Samsung’s transition — from most ridiculed phone maker to the biggest

Samsung’s transition — from most ridiculed phone maker to the biggest
Kim Ki-nam, vice chairman and CEO of Samsung Electronics Co.’s device solutions, speaks during the company’s annual general meeting in Suwon on March 18, 2020. (AFP)
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Updated 23 March 2020

Samsung’s transition — from most ridiculed phone maker to the biggest

Samsung’s transition — from most ridiculed phone maker to the biggest
  • Samsung is a larger smartphone manufacturer than Apple, and at the same time a key supplier to its great rival
  • It's overall turnover is equivalent to a fifth of S. Korea's GDP, Geoffrey Cain says in his book "Samsung Rising"

SEOUL: Military-style management and an unquestioning reverence for the founding Lee family have fueled Samsung’s transition from the world’s most ridiculed phonemaker to its biggest, says the author of a new book.

Today Samsung — by far South Korea’s most powerful conglomerate with more than 50 affiliates from electronics and insurance to hotels and apartments — is a larger smartphone manufacturer than Apple, and at the same time a key supplier to its great rival.

The group’s overall turnover is equivalent to a fifth of the GDP of the world’s 12th-largest economy, where citizens sometimes refer to their country as the “Republic of Samsung.”

It is a remarkable transformation from only a few years ago when Western consumers mocked it for its unreliable products.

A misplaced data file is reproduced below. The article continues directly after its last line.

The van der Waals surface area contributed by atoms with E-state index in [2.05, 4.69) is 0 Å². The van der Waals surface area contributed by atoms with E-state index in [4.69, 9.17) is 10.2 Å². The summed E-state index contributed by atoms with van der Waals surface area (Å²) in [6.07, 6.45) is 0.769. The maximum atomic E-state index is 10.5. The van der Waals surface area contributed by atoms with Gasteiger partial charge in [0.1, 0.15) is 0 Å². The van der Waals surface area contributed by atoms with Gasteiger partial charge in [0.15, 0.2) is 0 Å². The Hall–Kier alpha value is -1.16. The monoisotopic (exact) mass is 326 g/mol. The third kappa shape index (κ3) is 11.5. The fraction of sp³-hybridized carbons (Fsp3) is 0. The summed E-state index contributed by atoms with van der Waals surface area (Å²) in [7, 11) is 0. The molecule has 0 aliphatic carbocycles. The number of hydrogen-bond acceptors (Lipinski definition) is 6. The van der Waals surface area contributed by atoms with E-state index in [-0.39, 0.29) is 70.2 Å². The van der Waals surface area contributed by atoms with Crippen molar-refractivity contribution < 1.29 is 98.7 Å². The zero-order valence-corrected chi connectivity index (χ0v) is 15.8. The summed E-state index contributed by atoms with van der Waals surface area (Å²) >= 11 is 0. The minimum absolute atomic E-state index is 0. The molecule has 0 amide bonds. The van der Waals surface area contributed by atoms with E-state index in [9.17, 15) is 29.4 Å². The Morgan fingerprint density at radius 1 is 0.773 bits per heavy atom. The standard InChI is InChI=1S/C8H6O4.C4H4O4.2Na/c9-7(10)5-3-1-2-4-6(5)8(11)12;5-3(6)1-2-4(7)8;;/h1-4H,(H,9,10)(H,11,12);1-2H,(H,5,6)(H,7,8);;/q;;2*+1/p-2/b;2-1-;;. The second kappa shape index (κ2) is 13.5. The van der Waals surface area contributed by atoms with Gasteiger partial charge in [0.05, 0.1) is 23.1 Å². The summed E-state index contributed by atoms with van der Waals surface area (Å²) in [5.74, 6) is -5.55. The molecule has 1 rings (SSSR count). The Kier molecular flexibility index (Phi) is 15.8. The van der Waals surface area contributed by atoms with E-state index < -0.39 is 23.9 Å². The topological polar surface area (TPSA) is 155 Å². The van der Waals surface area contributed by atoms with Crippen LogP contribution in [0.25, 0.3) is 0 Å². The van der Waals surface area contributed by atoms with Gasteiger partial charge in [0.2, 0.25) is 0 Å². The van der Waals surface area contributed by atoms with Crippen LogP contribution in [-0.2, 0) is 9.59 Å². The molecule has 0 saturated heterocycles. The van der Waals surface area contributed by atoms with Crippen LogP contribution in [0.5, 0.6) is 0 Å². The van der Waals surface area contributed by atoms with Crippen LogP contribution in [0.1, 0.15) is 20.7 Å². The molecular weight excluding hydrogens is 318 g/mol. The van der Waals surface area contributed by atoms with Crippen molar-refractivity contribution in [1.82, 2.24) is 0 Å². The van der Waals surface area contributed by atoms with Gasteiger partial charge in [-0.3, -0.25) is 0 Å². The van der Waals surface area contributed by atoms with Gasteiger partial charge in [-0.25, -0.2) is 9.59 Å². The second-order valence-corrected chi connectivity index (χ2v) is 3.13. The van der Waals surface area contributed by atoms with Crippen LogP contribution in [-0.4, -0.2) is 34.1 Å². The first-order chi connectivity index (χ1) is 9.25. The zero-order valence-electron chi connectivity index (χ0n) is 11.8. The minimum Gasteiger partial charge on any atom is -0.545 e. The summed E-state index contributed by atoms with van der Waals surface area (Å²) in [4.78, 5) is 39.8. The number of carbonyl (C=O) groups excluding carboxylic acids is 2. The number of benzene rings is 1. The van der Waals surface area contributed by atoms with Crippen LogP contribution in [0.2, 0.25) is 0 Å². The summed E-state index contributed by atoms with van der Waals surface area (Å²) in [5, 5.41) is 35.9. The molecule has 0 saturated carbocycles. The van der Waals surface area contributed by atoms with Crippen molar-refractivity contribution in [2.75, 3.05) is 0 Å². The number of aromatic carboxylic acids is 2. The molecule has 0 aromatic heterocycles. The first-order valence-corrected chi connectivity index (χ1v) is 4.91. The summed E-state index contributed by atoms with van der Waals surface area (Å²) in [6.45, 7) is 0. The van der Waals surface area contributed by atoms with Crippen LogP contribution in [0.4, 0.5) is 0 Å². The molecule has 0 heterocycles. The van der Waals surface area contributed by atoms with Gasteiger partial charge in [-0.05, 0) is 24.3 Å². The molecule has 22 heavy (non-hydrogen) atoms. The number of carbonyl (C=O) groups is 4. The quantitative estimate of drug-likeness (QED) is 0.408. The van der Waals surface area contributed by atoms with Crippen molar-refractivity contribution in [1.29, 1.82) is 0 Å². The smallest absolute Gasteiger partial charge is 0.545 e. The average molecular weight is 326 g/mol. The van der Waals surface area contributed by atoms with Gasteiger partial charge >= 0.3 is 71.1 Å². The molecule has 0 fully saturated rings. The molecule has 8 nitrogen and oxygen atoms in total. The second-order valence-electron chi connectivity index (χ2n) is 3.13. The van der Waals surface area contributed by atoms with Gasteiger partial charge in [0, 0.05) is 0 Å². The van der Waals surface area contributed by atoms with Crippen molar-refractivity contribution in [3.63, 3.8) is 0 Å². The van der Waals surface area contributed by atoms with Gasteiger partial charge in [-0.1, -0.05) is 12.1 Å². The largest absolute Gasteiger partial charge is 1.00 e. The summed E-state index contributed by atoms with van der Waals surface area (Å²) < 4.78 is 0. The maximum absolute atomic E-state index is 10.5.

At first fascinated by the firm, author Geoffrey Cain said: “As I got deeper, I felt like I was going down the rabbit hole.”

Its rise was tainted with corruption, he writes in “Samsung Rising,” a rare English-language detailing of the highly secretive and opaque empire, published last week in the US.

HIGHLIGHT

Samsung founder Founder Lee Byung-chul saw Samsung as more than a business, identified with the war-ravaged nation itself, and it played a key part in South Korea’s rise to become Asia’s fourth-biggest economy.

Cain interviewed around 400 people, including current and former Samsung employees, executives and politicians, he said, but many refused to be named or go on the record.

Founder Lee Byung-chul started Samsung — the name means “Three Stars” — as a vegetable and dried fish shop in 1938 and after the Korean War expanded into sugar, finance, chemicals, electronics and more.

Lee saw Samsung as more than a business, identified with the war-ravaged nation itself, and it played a key part in South Korea’s rise to become Asia’s fourth-biggest economy.

He forged close relations with military dictator Park Chung-hee, and married off his sons to daughters of governors and ministers, sealing enduring connections with political power.

Cain zeroes in on the firm’s long-running relationship with Apple, which began when a youthful Steve Jobs met Lee Byung-chul in 1983 as he sought parts to build a tablet computer — 27 years before releasing the iPad.